India Pale Ale
Last week, a friend and I found ourselves at the weekly microbrew tasting at the Jug Shop. We tasted 7 releases that were special collaborations. As the beer poured several guys kept were espousing about the history of I.P.A. (India Pale Ale). No one seemed to know the full story. So I did some digging.
Imagine, if you will, a country, England, filled with people who love to drink fine ale. That country establishes one of the great naval forces of all time, and in so doing its leaders encounter many challenges. Not the least of which is the importance of keeping beer on hand for the navy sailors, soldiers and colonists in settlements around the world. Soon realizing that the porter ales didn't travel well across the great ocean blue arriving sour and flat after time and shifts in temperature.
Enter, at the end of the 18th century, an enterprising brewer named George Hodgson, brewer at the Bow Brewery in East London, who was motivated to solve the problem. In doing so he invented a new style of beer–India Pale Ale–which is where it was its key destination for the Royal Empire. His approach included brewing it to a high alcohol level and using more hops than any previous beers. High hop levels can preserve a beer’s flavor in two ways: they have a limited ability to protect beer from spoilage by some microorganisms, and, more importantly, theirbitterness can mask stale flavors. While there is not enough alcohol in any beer to offer serious protection from microorganisms, having more of it will certainly not hurt. So really the magic is the is in the hops.
According to Real Beer:
High hop levels can preserve a beer’s flavor in
two ways: they have a limited ability to protect beer from spoilage by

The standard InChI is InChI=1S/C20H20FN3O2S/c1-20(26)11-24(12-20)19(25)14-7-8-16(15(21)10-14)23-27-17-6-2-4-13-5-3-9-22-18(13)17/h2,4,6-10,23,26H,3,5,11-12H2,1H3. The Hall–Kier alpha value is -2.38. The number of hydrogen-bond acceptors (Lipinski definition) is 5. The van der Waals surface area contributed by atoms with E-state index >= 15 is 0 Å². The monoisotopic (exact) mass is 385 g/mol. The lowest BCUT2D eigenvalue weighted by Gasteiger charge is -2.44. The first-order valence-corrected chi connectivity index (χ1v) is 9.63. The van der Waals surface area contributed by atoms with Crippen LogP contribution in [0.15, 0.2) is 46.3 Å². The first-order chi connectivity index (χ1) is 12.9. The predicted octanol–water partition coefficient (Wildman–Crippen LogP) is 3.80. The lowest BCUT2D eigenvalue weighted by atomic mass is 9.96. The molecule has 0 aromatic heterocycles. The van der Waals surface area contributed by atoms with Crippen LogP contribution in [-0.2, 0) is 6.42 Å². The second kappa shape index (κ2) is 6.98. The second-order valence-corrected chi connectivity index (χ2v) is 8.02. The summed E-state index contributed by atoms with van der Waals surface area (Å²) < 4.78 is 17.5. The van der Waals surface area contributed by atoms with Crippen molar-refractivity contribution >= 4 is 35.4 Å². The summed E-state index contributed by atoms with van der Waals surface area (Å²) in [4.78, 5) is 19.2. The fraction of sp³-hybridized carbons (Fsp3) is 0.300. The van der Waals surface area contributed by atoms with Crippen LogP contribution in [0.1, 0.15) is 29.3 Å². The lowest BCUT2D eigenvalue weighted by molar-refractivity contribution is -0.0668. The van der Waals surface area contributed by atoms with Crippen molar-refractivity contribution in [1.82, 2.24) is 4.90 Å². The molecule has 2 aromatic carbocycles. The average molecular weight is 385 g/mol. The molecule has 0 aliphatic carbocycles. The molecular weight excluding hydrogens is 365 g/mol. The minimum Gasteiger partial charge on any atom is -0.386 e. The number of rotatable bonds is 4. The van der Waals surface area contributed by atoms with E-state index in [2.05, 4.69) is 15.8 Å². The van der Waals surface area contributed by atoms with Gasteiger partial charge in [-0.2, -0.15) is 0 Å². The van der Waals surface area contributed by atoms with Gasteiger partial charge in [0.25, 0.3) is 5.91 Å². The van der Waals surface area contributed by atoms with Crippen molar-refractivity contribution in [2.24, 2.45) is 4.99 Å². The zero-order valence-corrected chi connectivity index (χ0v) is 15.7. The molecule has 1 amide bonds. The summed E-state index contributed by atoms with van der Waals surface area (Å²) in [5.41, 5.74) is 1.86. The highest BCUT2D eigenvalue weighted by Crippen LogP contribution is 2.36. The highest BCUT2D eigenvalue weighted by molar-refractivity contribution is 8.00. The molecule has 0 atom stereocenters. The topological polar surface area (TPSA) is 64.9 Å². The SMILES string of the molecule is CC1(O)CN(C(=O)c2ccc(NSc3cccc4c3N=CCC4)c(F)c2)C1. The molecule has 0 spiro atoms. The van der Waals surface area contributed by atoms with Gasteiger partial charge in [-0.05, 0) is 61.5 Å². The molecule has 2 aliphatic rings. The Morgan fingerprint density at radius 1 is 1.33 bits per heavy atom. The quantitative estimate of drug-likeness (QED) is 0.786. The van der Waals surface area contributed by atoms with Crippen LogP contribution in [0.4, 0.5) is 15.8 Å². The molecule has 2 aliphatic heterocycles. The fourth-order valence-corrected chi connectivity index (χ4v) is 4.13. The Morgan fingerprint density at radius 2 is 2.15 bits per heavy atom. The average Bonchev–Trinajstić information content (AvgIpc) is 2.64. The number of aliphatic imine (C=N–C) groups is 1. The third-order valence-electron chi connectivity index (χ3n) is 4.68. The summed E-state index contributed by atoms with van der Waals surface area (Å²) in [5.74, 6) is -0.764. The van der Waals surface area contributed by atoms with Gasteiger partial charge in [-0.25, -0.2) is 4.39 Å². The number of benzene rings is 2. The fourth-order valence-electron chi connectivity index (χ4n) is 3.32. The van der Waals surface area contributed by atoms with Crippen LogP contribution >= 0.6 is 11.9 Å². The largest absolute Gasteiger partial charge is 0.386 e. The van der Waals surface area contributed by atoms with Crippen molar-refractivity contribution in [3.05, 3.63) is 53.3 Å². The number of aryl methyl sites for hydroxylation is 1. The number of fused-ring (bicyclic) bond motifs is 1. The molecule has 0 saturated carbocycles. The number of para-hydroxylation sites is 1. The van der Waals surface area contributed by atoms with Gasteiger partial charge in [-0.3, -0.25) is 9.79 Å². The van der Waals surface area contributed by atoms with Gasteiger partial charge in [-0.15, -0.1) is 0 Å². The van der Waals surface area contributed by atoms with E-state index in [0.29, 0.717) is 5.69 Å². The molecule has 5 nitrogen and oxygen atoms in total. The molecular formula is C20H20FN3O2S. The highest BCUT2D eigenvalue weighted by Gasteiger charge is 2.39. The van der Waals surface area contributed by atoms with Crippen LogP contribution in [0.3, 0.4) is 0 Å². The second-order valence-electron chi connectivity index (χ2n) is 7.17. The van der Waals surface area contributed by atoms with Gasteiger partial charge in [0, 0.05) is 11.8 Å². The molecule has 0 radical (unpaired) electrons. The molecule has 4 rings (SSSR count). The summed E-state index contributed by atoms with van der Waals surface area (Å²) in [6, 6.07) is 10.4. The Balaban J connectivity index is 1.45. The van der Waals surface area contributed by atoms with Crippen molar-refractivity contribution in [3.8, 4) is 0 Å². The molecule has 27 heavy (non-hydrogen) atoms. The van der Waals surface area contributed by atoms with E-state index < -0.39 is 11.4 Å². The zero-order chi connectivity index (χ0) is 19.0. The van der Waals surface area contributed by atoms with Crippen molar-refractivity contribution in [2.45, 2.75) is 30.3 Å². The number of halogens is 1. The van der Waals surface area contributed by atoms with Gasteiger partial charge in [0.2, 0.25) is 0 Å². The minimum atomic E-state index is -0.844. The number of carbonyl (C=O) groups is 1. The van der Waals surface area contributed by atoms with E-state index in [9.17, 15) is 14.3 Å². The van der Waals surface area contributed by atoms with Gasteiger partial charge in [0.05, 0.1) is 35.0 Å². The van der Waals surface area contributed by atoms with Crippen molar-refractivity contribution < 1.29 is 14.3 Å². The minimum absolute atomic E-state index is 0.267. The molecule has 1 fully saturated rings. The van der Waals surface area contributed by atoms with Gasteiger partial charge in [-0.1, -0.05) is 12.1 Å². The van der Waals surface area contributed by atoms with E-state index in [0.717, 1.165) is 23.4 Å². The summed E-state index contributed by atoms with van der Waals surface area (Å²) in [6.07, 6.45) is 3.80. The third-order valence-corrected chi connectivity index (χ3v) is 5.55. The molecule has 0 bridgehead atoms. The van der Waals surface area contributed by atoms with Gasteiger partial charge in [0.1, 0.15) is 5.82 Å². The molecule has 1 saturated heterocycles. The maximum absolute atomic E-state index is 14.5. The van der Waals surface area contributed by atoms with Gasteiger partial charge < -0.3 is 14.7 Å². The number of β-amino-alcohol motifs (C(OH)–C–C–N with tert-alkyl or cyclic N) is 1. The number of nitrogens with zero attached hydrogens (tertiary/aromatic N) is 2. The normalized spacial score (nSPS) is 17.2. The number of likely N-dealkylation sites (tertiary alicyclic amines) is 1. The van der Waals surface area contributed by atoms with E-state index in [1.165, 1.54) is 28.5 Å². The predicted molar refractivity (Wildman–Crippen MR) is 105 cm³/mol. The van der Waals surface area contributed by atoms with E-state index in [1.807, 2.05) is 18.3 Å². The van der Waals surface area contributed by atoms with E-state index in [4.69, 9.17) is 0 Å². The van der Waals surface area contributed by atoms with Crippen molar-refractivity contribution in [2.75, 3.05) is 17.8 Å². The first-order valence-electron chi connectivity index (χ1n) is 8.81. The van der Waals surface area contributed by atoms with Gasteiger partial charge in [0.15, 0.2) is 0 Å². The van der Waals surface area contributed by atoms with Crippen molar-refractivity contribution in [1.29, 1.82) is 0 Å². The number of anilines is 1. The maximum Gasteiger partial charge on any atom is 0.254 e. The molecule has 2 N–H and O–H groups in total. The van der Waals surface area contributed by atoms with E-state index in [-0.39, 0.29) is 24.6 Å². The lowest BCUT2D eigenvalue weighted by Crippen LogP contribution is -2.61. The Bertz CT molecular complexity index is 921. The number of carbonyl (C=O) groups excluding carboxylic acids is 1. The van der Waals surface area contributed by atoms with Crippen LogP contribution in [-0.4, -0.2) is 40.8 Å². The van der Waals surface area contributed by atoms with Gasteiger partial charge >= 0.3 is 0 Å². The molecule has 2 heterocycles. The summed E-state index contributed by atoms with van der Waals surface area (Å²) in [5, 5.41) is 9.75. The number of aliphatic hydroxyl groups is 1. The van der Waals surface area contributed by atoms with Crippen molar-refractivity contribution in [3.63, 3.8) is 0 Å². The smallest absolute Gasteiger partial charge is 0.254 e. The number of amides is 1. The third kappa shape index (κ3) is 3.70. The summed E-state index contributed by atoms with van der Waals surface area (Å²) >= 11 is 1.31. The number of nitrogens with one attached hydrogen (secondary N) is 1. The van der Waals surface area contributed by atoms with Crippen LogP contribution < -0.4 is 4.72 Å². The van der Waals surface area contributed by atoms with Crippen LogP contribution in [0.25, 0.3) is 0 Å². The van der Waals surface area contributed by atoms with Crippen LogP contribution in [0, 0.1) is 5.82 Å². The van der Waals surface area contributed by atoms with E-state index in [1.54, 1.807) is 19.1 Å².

some microorganisms, and, more importantly, their bitterness can mask
stale flavors. While the beer arriving in India would certainly have
suffered from oxidative staling during the long voyage, it could still
taste acceptable because of the masking effect of alcohol and hops. Original English I.P.A.s were strong, very hoppy beers weighing in at about 7-10% ABV.
This new brew recipe began shipping during the 1790s as Hodgson's India Ale. The drink is called pale ale because they were lighter in color than the popular brown ales, porters and stouts. These copper-colored, reddish-bronze beers were some of the the first beers in the world paler than the more commonly found black or brown.
Hodgson’s export beer was a success, and he worked hard to maintain his monopoly on the Indian beer trade. Eventually, other brewers, notably Bass and Allsop, managed to begin trading their own versions of I.P.A. in India, and some brewers began producing a somewhat more subtle version of I.P.A. for the domestic market.
Today, in America, most I.P.A.s are dry-hopped adding a fresh aroma while removing the bitterness. It averages about 5-10% ABV
The brew tasting that brought this all up was the Schneider & Brooklyn Hopfen-Weisse collaboration, that tasted hoppy, zesty and well very refreshing. (Alc/Vol: 8.2%; IBU: 40) . Very drinkable.